Book Review, Resilient Agriculture:
Cultivating Food Systems for a Changing Climate
Laura Lengnick. New Society Publishers
Laura Lengnick, who works as a consultant and educator in climate resilience, is doing valuable work to help farmers get ready for climate change. This is far from a doom-and-gloom book. Nor is it a “Blame Industry/Government” tome. It is a very practical and constructive aid to successful sustainable farming. She suggests viewing climate change as yet another production risk to assess and prepare for – a big one. We need to start with ourselves.
In Resilient Agriculture, Laura Lengnick uses her own extensive knowledge of the science and politics of climate change and her personal experience of growing food, along with interviews with award-winning sustainable farmers across the US to give us a both a basic framework for approaching the issue and many practical tips.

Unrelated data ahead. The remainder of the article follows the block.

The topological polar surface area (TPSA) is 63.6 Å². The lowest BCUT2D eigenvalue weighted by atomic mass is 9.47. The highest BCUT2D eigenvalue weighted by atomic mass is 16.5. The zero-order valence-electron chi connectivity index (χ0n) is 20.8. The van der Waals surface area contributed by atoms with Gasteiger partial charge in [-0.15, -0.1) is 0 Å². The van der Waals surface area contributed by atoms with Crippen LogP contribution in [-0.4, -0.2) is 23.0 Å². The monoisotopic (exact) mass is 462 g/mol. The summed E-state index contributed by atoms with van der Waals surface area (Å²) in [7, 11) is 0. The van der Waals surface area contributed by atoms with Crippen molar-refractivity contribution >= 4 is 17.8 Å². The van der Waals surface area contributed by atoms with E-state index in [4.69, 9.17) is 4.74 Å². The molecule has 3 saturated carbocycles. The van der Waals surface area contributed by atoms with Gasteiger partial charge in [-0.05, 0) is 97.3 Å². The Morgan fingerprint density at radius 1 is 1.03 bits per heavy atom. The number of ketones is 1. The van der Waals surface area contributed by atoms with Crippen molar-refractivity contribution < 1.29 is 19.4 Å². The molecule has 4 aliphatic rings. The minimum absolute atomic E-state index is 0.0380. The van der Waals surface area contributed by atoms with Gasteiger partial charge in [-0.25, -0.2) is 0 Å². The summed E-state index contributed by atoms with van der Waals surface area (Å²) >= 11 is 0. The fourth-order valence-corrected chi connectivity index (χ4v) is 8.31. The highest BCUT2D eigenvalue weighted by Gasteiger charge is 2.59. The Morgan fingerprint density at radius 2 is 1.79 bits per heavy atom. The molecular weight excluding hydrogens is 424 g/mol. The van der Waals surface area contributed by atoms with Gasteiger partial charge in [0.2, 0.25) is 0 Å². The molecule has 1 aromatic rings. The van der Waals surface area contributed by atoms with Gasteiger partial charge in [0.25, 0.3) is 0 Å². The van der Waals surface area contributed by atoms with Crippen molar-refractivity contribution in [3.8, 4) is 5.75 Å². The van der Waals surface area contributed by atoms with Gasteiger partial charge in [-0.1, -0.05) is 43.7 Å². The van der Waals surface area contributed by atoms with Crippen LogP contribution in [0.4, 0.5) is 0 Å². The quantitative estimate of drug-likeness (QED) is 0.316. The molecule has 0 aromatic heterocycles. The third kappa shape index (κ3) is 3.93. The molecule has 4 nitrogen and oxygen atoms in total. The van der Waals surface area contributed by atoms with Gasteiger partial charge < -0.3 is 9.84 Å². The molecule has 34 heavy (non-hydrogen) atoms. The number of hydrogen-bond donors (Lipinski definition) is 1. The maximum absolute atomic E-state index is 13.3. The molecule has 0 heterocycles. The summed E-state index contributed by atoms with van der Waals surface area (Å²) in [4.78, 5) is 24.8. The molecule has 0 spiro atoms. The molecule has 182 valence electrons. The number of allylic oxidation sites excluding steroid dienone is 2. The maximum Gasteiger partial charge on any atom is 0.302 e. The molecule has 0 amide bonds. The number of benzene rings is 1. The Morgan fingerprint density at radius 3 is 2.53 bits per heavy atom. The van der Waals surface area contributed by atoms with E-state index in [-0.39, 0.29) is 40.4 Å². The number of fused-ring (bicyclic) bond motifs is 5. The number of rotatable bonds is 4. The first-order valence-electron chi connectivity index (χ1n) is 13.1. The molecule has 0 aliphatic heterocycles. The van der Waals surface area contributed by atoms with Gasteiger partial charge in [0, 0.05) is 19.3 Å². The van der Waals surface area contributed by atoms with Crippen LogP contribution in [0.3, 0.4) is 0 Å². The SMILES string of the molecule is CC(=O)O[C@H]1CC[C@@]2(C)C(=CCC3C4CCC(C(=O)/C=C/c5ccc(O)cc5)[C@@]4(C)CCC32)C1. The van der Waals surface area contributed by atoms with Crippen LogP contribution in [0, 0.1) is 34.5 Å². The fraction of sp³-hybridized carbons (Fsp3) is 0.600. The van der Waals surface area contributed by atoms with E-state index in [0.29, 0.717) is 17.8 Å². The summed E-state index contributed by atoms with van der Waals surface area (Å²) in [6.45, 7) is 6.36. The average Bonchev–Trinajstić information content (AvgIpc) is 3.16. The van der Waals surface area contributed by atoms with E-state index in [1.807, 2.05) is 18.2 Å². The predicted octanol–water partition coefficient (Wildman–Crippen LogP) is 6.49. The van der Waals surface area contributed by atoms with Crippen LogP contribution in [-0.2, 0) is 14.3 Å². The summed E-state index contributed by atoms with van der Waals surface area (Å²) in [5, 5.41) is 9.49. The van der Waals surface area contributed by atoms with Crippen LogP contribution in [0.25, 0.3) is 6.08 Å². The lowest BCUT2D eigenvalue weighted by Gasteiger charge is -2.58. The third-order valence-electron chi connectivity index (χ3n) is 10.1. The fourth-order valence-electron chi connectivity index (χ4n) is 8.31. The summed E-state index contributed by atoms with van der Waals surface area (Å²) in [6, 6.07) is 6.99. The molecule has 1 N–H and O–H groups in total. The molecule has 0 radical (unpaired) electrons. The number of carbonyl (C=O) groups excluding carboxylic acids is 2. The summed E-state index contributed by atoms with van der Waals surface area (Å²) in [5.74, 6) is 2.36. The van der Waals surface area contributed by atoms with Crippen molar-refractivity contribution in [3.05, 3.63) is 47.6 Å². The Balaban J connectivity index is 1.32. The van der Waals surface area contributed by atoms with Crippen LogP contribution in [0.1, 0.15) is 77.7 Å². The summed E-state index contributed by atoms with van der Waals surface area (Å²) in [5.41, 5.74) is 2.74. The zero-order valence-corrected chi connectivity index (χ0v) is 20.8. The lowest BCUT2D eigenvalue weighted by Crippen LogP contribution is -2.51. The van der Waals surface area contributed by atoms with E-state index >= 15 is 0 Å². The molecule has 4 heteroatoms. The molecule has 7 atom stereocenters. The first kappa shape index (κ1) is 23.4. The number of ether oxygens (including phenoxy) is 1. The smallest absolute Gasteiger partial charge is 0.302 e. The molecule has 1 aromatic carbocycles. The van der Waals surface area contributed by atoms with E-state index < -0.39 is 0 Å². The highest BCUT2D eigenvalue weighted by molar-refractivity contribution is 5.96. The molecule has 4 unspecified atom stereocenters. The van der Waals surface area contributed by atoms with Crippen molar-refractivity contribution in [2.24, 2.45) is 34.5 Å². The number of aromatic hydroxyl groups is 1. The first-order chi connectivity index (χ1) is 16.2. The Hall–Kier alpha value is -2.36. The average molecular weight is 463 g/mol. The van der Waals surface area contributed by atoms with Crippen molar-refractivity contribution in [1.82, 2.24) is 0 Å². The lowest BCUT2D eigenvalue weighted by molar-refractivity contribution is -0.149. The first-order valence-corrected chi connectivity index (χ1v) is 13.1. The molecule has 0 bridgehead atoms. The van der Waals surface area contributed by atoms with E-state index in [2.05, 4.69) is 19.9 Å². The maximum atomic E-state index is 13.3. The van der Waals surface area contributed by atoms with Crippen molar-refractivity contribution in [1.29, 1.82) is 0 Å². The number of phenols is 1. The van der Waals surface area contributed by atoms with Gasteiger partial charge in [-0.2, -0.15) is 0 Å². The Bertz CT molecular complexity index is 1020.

I also found moral support and help with thinking clearly about what could otherwise be a paralyzing topic: producing food in the face of an increasingly erratic and unpredictable climate. This major transformation is so hard to consider that at times I’ve thought “thank goodness I’m already in my sixties – it’s the younger people who will have to bear the brunt of coping with this mess.” I know that is neither a constructive nor a realistic approach – we each need to make our best effort if our species is to survive the wild changes and unprecedented obstacles ahead.